Farewell Military Parade

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Ottawa, Wednesday, September 27, 2017


What an enormous privilege it has been to serve as commander-in-chief of Canada over the last seven years.

And what a proud, solemn honour it is to wear this uniform among you, and to praise the service and dedication of the Canadian Armed Forces one last time.

When I became governor general, one of the first questions I was asked was: will you wear a Canadian Armed Forces uniform on Remembrance Day?

The very fact I was asked this question so early on speaks to the special significance of the uniform, and to the importance of the military in the life of our country, past and present.

Canadians greatly value our armed forces and the sacrifices you and your loved ones make for us, here at home and around the world.

I have always had such profound respect for what each of you does for Canada—and for what veterans have done throughout our history—that I felt I should not wear the uniform on that first Remembrance Day of my mandate.

I felt it was an honour that must be earned, just as all of you have earned it.

Several months later, I was in Afghanistan with my great friend Walt Natynczyk, then chief of the Defence Staff. We were in combat uniform, and he said to me: “The men and women of the armed forces would be proud if you would wear the uniform any time you are with us officially.”

And so I do with enormous respect. So does Sharon who, as an honorary naval captain with a particular interest in mental health, is attached to the all-embracing unit responsible for military personnel.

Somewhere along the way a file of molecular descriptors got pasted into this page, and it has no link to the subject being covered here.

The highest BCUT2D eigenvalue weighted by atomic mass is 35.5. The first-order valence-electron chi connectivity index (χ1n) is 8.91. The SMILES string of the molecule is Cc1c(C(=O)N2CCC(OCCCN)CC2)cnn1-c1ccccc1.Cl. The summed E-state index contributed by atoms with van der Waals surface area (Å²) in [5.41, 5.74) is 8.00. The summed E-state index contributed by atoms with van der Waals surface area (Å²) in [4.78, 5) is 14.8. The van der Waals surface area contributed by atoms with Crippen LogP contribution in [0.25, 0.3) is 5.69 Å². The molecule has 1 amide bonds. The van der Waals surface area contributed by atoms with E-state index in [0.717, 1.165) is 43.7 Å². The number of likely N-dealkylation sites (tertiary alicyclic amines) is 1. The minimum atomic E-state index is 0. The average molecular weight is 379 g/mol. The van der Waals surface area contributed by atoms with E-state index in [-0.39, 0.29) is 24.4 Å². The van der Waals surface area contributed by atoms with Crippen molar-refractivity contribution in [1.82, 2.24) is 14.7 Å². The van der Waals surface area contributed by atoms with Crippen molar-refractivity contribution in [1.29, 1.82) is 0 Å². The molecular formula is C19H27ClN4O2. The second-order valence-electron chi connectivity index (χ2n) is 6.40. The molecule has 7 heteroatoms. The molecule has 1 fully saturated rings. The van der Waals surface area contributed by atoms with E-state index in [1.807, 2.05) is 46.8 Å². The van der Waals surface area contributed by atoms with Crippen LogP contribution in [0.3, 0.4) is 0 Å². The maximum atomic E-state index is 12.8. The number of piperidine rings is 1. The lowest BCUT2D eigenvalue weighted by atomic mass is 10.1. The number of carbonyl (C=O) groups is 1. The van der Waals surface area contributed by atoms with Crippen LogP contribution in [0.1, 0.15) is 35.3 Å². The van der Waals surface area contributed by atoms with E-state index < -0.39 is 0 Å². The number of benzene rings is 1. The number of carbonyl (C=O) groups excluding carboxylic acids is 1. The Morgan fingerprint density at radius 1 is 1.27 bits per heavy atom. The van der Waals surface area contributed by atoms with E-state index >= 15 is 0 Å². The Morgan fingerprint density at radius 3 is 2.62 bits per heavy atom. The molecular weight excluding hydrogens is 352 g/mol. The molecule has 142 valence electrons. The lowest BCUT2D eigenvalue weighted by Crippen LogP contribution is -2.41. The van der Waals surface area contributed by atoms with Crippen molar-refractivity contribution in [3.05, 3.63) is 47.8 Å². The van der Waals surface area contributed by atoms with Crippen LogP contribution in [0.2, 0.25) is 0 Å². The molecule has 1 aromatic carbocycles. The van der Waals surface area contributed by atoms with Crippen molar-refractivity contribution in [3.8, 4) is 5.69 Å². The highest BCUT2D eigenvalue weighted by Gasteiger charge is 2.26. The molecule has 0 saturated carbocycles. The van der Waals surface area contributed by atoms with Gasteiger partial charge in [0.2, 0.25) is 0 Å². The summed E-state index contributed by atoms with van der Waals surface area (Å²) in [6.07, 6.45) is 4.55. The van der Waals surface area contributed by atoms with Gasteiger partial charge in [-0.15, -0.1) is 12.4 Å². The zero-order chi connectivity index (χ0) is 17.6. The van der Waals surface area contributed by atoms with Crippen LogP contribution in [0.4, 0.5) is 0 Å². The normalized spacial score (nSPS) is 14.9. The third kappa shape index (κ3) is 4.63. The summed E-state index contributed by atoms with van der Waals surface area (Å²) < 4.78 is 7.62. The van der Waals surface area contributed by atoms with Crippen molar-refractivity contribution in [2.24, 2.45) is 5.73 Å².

It has been a wonderful journey for us both. We are grateful for having been welcomed into the Canadian Armed Forces family.

It’s a remarkable family consisting of remarkable people. Together, you serve Canada with a profound sense of duty and honour.

The role you play is complex, challenging and always changing.

You are warriors, of course, but you are also ambassadors for our country.

You are peacekeepers, protectors and rebuilders of civil society. You are teachers and advisors.

You are rescuers, medics, technicians, engineers and leaders.

The job you do for Canada is so varied and illustrious, it’s impossible to do it justice in a speech. During the past seven years, we have tried to pay tribute to your dedication to duty, honour and service.

In special ceremonies at Rideau Hall, the Citadelle of Québec and elsewhere, we have invested hundreds of deserving women and men into the Order of Military Merit, and presented decorations and medals to many more.

At military activities and exercises taking place from Alert to the Pacific coast to the Maritimes, we have developed an appreciation for what you do and how you do it.

We have remembered the bravery and dedication of veterans at solemn ceremonies in Canada and abroad.

The rededication of the National War Memorial, the 100th anniversary of the Battle of Vimy Ridge, the 70th anniversary of D-Day—we have marked these and other moments together.

Let me end on a personal note.

I have had the privilege of serving with three chiefs of the Defence Staff during my mandate: Walt Natynczyk, Tom Lawson and Jon Vance. I thank them all warmly for their unwavering support and inspiring leadership. We have also formed close friendships which I cherish.

I have also worked with outstanding women and men who have accompanied me as aides-de-camp, photographers and military advisors throughout my mandate. I thank each of them for their superb professionalism and their tireless support as close members of our family, which includes our 14 grandchildren and our splendid tracking dog, Rosie.

Finally, I offer my sincere thanks and profound admiration to every one of the members of the Canadian Armed Forces for your sense of duty and honour, and for all that you do for Canada.

You have made Sharon and me very proud to wear this uniform. We will always be grateful.

Thank you.